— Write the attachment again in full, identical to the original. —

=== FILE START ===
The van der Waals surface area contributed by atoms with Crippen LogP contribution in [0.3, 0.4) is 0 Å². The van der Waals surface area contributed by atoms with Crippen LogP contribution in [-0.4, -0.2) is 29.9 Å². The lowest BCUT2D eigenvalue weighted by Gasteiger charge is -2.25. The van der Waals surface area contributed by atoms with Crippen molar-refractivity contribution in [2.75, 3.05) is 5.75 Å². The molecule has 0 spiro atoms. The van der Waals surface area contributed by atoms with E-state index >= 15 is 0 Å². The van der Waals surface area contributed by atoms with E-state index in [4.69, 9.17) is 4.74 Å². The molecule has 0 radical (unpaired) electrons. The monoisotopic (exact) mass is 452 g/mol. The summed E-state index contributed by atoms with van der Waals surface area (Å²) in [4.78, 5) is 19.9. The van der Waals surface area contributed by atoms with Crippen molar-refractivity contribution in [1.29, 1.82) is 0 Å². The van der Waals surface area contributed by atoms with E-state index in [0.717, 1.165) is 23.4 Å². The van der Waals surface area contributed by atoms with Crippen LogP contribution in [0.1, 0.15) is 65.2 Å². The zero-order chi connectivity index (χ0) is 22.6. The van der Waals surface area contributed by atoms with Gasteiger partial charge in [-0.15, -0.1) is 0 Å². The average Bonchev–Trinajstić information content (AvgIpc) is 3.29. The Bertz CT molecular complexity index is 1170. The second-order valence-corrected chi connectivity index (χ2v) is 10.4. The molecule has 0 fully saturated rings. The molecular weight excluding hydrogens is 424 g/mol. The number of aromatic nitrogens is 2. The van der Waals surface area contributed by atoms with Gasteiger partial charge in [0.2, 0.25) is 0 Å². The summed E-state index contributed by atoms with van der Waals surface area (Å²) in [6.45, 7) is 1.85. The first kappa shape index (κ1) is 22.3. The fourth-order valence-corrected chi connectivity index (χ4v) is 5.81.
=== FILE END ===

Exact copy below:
The van der Waals surface area contributed by atoms with Crippen LogP contribution in [0.3, 0.4) is 0 Å². The van der Waals surface area contributed by atoms with Crippen LogP contribution in [-0.4, -0.2) is 29.9 Å². The lowest BCUT2D eigenvalue weighted by Gasteiger charge is -2.25. The van der Waals surface area contributed by atoms with Crippen molar-refractivity contribution in [2.75, 3.05) is 5.75 Å². The molecule has 0 spiro atoms. The van der Waals surface area contributed by atoms with E-state index >= 15 is 0 Å². The van der Waals surface area contributed by atoms with E-state index in [4.69, 9.17) is 4.74 Å². The molecule has 0 radical (unpaired) electrons. The monoisotopic (exact) mass is 452 g/mol. The summed E-state index contributed by atoms with van der Waals surface area (Å²) in [4.78, 5) is 19.9. The van der Waals surface area contributed by atoms with Crippen molar-refractivity contribution in [1.29, 1.82) is 0 Å². The van der Waals surface area contributed by atoms with E-state index in [0.717, 1.165) is 23.4 Å². The van der Waals surface area contributed by atoms with Crippen LogP contribution in [0.1, 0.15) is 65.2 Å². The zero-order chi connectivity index (χ0) is 22.6. The van der Waals surface area contributed by atoms with Gasteiger partial charge in [-0.15, -0.1) is 0 Å². The average Bonchev–Trinajstić information content (AvgIpc) is 3.29. The Bertz CT molecular complexity index is 1170. The second-order valence-corrected chi connectivity index (χ2v) is 10.4. The molecule has 0 fully saturated rings. The molecular weight excluding hydrogens is 424 g/mol. The number of aromatic nitrogens is 2. The van der Waals surface area contributed by atoms with Gasteiger partial charge in [0.2, 0.25) is 0 Å². The summed E-state index contributed by atoms with van der Waals surface area (Å²) in [6.45, 7) is 1.85. The first kappa shape index (κ1) is 22.3. The fourth-order valence-corrected chi connectivity index (χ4v) is 5.81.